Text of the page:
4 of the World’s Most Famous Pet Cemeteries


By Emma Castleberry

For as long as people have loved and mourned animals as pets—which is a long time—there has been a need for places to bury those pets. As far back as ancient times, archaeologists have discovered graves for animals that were loved as pets or even worshipped as deities. Here are a few of the world’s most impressive, historic pet cemeteries that demonstrate how important animals have been to human life for centuries.

1. Cimetiére des Chiens et Autres Animaux Domestiques

For those of us that don’t speak fluent French, this famous Parisian pet cemetery is known as the Cemetery of Dogs and Other Domestic Animals. Located in a suburb called Asnières-sur-Seine, the pet cemetery first opened in 1899 and is includes graves for more common animals like dogs, cats and horses, and also more obscure pets such as lions, fish and monkeys. The ornately decorated cemetery is open to the public and was designated as an historic monument in 1987.

2. Ashkelon Dog Cemetery

In the late nineties, an ancient dog cemetery was discovered in Israel’s Ashkelon National Park. Archaeologist Lawrence Stager and his team unearthed about 1,300 dog skeletons, estimated to be from between the fifth and third centuries B.C. More than half of the dogs were puppies and the burials appeared to be individual.

There is some debate about terming this large collection of graves a “cemetery,” which implies that it was a sacred area for burials. Instead, many think it was simply a matter of local tradition to bury the animals and it was done wherever there was space for a grave.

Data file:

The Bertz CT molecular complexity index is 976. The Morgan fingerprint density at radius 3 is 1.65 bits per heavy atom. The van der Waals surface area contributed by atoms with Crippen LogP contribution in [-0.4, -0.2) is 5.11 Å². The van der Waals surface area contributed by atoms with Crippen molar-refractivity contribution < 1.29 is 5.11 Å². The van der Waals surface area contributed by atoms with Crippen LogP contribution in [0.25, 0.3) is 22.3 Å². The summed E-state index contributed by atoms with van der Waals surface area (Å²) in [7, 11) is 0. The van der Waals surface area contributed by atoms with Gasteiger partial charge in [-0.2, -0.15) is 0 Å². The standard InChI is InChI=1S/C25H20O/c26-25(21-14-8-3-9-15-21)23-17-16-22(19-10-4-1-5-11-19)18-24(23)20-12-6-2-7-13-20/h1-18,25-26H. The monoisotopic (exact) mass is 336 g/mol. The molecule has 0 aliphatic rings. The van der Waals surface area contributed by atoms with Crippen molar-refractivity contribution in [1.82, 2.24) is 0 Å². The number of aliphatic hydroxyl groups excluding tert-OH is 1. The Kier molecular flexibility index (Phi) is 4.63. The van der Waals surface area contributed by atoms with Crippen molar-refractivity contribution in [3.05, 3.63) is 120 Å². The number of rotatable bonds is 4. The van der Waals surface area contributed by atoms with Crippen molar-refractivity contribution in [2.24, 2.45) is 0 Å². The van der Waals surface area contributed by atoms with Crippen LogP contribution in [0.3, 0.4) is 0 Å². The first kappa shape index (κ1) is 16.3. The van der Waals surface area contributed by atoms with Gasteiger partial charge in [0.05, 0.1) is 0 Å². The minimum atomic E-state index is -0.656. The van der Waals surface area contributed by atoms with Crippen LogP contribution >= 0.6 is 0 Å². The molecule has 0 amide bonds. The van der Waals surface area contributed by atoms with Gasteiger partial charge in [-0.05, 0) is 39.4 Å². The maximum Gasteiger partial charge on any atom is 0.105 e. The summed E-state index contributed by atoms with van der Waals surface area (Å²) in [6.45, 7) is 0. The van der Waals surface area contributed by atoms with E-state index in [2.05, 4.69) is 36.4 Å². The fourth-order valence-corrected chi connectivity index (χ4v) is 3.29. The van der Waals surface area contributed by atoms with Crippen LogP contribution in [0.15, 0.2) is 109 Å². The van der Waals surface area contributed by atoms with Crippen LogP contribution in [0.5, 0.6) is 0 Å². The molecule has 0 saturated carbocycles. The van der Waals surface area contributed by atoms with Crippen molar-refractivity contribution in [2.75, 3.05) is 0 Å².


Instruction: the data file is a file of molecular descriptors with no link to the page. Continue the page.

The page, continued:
3. Hyde Park

One of London’s largest green spaces, Hyde Park, is home to a pet cemetery from the Victorian era. Hyde Park was first founded as a hunting ground by King Henry VIII in 1536. In 1881, the park’s gatekeeper allowed a family to bury their dog, Cherry, in the park. Cherry’s tiny tombstone can still be seen in the cemetery, which is located in the far northwest corner of the huge park.

By 1903, the Hyde Park pet cemetery had 300 graves and it was officially closed. Today, visitors can pay a fee to enter the park and see the rows of little headstones.

4. Hartsdale Pet Cemetery

Built in 1896, Hartsdale Pete Cemetery is home to more than 7,000 graves and tombs and the same amount of memorials. The largest and oldest pet cemetery in America, it was placed on the National Historic Registry in 2012.
Harstdale Pet Cemetery, also called Hartsdale Canine Cemetery, was established by New York’s first offical veterinarian, Samuel Johnson. The cemetery began when Johnson allowed a client to bury her dog on his apple orchard. After an article was written about this generosity, Johnson found himself inundated with grieving owners seeking a burial place for their pets and he gladly obliged. Hartsdale is now the final home of almost 70,000 well-loved former pets.
If you are mourning the death of a pet, the Hutchison Funeral Home can help memorialized and remember your pet through pet cremation services.

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